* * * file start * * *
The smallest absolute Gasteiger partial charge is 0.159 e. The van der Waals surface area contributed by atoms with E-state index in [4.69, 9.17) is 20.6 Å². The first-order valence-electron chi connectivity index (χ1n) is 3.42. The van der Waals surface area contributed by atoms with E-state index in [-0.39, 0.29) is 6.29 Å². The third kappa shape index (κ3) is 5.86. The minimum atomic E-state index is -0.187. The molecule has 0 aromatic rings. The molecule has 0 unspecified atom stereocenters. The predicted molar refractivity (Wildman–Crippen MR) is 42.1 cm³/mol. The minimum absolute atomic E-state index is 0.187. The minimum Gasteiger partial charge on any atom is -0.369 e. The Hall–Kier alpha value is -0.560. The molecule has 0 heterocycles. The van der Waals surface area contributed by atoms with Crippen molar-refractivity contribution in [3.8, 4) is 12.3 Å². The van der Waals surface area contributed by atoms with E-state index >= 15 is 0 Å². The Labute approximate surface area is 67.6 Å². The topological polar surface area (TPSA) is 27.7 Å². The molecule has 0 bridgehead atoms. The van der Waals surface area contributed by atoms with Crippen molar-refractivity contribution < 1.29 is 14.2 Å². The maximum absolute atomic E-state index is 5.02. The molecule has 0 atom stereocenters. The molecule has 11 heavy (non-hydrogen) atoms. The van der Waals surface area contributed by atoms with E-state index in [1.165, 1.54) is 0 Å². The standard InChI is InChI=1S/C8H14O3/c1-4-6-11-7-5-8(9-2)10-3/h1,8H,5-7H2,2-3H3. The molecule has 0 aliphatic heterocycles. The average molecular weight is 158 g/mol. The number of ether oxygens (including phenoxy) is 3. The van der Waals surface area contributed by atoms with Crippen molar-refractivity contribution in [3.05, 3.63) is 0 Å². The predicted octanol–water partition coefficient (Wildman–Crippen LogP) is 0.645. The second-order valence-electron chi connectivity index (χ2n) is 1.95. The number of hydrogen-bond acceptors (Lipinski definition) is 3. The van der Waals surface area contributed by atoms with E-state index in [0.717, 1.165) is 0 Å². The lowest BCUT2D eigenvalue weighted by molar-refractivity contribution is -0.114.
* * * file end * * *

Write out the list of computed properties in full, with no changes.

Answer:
The smallest absolute Gasteiger partial charge is 0.159 e. The van der Waals surface area contributed by atoms with E-state index in [4.69, 9.17) is 20.6 Å². The first-order valence-electron chi connectivity index (χ1n) is 3.42. The van der Waals surface area contributed by atoms with E-state index in [-0.39, 0.29) is 6.29 Å². The third kappa shape index (κ3) is 5.86. The minimum atomic E-state index is -0.187. The molecule has 0 aromatic rings. The molecule has 0 unspecified atom stereocenters. The predicted molar refractivity (Wildman–Crippen MR) is 42.1 cm³/mol. The minimum absolute atomic E-state index is 0.187. The minimum Gasteiger partial charge on any atom is -0.369 e. The Hall–Kier alpha value is -0.560. The molecule has 0 heterocycles. The van der Waals surface area contributed by atoms with Crippen molar-refractivity contribution in [3.8, 4) is 12.3 Å². The van der Waals surface area contributed by atoms with E-state index >= 15 is 0 Å². The Labute approximate surface area is 67.6 Å². The topological polar surface area (TPSA) is 27.7 Å². The molecule has 0 bridgehead atoms. The van der Waals surface area contributed by atoms with Crippen molar-refractivity contribution < 1.29 is 14.2 Å². The maximum absolute atomic E-state index is 5.02. The molecule has 0 atom stereocenters. The molecule has 11 heavy (non-hydrogen) atoms. The van der Waals surface area contributed by atoms with E-state index in [1.165, 1.54) is 0 Å². The standard InChI is InChI=1S/C8H14O3/c1-4-6-11-7-5-8(9-2)10-3/h1,8H,5-7H2,2-3H3. The molecule has 0 aliphatic heterocycles. The average molecular weight is 158 g/mol. The number of ether oxygens (including phenoxy) is 3. The van der Waals surface area contributed by atoms with Crippen molar-refractivity contribution in [3.05, 3.63) is 0 Å². The predicted octanol–water partition coefficient (Wildman–Crippen LogP) is 0.645. The second-order valence-electron chi connectivity index (χ2n) is 1.95. The number of hydrogen-bond acceptors (Lipinski definition) is 3. The van der Waals surface area contributed by atoms with E-state index in [0.717, 1.165) is 0 Å². The lowest BCUT2D eigenvalue weighted by molar-refractivity contribution is -0.114.